The Power of Play in parenting and early childhood development

Nikki Bush Cotlands Play The ConferenceThis week, on 13 July, I am delivering a paper at Play: The Conference which is organised by Cotlands and sponsored by UNICEF, the Lego Foundation and the Department of Basic Education. The title of my presentation is the The Power of Play in Parenting and Early Childhood Development.

Developing the curious learner who is school ready

I am a firm believer in the fact that if we are to change the matric results in South Africa we need to change the quality of learner entering the system. The means we need to put the power of play to work both at home and in the early learning environment.

We need curious learners who are school ready, entering the system with wide and deep foundations. This means they need well-developed perceptual skills before starting in Grade R. Unfortunately, most South African children do not have the luxury of a preschool education and so Grade R is, for many, a year of catching up many years of school readiness.

You see, school readiness is a journey that takes 7 years. It cannot be done in 1 bridging year at the age of 6. It consists of layers and layers of learning acquired through playful experiences and interaction with life, people and a variety of learning resources from household objects to nature, to toys and games.

What parents don’t know

Here are a few things many parents do not know or understand about the power of play:

  • Play is the language of childhood (different to speaking)
  • Play is about incidental learning
  • Play is about learning through self-discovery
  • Play involves movement and doing things, it is an active process versus young children being sedentary in front of a screen-based activity
  • Play ignites curiosity
  • Play is a safe space for children to grow and experiment
  • Play provides age-appropriate stimulation

Real learning with real stuff

Children need to physically engage with their environment in a real way, in order to create meaningful learning experiences. This is where real toys and educational games come into their own. Children can see, touch and feel them and make them do things. Toys and games are instruments of discovery as are household objects and nature. Children acquire over 30 different perceptual skills for school readiness when they engage with good educational toys. This is called concrete learning.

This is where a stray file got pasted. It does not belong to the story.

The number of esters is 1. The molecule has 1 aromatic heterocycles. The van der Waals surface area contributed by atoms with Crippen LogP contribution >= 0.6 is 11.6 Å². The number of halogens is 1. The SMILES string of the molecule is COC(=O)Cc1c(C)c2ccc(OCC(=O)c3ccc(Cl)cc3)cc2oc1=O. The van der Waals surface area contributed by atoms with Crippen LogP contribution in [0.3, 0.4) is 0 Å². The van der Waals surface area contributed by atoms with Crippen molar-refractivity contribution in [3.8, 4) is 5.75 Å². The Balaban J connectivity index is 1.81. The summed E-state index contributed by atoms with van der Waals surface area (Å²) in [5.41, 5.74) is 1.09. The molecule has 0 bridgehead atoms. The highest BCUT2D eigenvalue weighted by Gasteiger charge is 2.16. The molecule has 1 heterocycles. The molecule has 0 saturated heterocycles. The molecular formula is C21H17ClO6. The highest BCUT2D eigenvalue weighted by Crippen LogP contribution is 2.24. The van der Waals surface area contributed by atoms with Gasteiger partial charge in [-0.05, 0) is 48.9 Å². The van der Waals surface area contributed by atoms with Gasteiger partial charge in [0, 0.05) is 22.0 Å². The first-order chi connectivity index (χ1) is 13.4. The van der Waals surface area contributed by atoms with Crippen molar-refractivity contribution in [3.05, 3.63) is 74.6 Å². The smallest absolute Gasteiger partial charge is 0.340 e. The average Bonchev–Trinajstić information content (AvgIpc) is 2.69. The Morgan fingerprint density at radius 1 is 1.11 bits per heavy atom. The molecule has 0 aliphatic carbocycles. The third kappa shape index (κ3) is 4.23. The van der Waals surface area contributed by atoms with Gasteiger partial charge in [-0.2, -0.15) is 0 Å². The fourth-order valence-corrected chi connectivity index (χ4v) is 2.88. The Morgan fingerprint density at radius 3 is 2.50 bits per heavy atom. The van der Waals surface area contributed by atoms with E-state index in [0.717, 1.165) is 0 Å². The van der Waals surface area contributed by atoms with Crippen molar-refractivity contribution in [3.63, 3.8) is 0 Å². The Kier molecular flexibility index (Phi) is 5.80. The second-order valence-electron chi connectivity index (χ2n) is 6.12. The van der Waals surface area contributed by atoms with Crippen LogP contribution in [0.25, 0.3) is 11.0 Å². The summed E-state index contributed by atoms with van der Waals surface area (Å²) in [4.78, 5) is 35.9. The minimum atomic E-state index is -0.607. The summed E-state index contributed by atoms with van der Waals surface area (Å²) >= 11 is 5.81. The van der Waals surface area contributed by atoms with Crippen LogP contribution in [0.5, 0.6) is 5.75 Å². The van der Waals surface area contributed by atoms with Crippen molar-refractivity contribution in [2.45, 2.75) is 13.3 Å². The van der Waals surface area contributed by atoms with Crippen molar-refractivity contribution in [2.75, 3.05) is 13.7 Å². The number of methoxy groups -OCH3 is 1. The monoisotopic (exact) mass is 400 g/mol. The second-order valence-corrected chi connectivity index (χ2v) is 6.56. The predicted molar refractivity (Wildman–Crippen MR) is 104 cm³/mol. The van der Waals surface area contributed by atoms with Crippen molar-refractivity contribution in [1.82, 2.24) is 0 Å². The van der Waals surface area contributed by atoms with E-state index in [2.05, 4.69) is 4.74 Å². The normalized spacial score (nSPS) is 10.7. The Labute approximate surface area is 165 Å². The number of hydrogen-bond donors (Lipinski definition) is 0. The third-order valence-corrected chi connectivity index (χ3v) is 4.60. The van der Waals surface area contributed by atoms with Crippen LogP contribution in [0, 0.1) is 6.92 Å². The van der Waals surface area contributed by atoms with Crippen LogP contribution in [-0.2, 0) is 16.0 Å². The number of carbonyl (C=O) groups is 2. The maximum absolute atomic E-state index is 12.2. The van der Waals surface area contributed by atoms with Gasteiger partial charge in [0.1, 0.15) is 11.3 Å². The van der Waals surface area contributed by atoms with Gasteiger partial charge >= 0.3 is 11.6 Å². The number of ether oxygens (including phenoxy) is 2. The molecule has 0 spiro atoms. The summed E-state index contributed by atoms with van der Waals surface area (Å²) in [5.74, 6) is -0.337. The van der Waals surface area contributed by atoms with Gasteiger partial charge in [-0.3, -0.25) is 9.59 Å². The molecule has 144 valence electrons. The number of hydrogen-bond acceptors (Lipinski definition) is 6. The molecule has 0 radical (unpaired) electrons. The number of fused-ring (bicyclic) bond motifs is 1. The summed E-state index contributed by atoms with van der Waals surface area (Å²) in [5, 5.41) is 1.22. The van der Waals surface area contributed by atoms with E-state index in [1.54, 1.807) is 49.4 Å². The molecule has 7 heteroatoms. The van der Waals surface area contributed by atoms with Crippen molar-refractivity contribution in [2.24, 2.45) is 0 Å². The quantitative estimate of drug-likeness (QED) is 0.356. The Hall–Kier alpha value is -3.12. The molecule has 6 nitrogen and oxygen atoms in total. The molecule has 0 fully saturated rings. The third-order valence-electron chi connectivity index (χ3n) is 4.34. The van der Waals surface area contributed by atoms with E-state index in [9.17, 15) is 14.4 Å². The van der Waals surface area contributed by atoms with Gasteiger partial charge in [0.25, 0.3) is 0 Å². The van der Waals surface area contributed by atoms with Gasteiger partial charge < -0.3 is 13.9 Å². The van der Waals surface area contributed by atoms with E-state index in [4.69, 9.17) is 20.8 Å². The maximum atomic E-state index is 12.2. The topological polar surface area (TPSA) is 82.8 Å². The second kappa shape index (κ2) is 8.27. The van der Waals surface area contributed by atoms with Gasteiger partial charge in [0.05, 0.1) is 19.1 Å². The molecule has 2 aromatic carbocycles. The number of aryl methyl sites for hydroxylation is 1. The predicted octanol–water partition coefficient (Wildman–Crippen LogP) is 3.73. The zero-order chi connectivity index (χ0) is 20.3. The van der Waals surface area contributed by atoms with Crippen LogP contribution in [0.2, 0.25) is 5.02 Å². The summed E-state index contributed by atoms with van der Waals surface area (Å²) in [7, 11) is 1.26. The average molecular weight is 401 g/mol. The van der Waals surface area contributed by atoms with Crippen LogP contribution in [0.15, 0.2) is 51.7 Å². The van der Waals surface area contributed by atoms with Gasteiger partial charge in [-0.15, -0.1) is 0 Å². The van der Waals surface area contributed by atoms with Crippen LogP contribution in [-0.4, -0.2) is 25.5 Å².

Children learn in three phases:

  • Concrete learning is when children engage with real objects eg. an apple
  • Semi-concrete learning refers to the picture of that object in a book or on a task card, eg. the picture of an apple
  • Abstract learning refers to a symbol such as a dot, letter or number that relates to the real thing, eg. the letter ‘a’, the word ‘apple’ or the number 1 for one apple.

Children who have developed perceptual skills through play have stronger memories about what they have learnt because they have had a multi-sensory experience. The more senses used in a learning experience, the stronger the memory.

Play is a window of observation

cleanerWhen a child is playing, parents and teachers can observe:

  • Whether they are on track developmentally
  • What their talents and strengths are
  • What their interests are
  • What their personality is like

This is very useful information moving forward to help children reach their potential.

Play is a bridge-building exercise

Play builds bridges emotionally between parent and child. It is not only about learning about stuff but learning about people too. Play builds trust and a sense of security for a child.

Play in a classroom situation builds the relationship between the teacher and child.

Play builds the bridge between the informal learning of preschool and the formal learning of primary school, making the transition so much easier.

Play enables a child to make their thinking visible to the world. They can see their thoughts in action.

The benefits of play

  • Children begin to understand their physical world
  • They become aware of their bodies and how to co-ordinate their movements to make things happen
  • They learn to communicate with others
  • The learn how to solve problems
  • Play enriches their creativity
  • It develops their leadership skills
  • Play develops a child’s potential in the early years

The power of play should never be underestimated in the early learning journey. It provides the foundations for curious learners who are ready to take on the rigours of formal education.

Read my book Future-proof Your Child for more information.

Book me to speak at your next event. I have a number of talks on offer.

NIkki Bush 702

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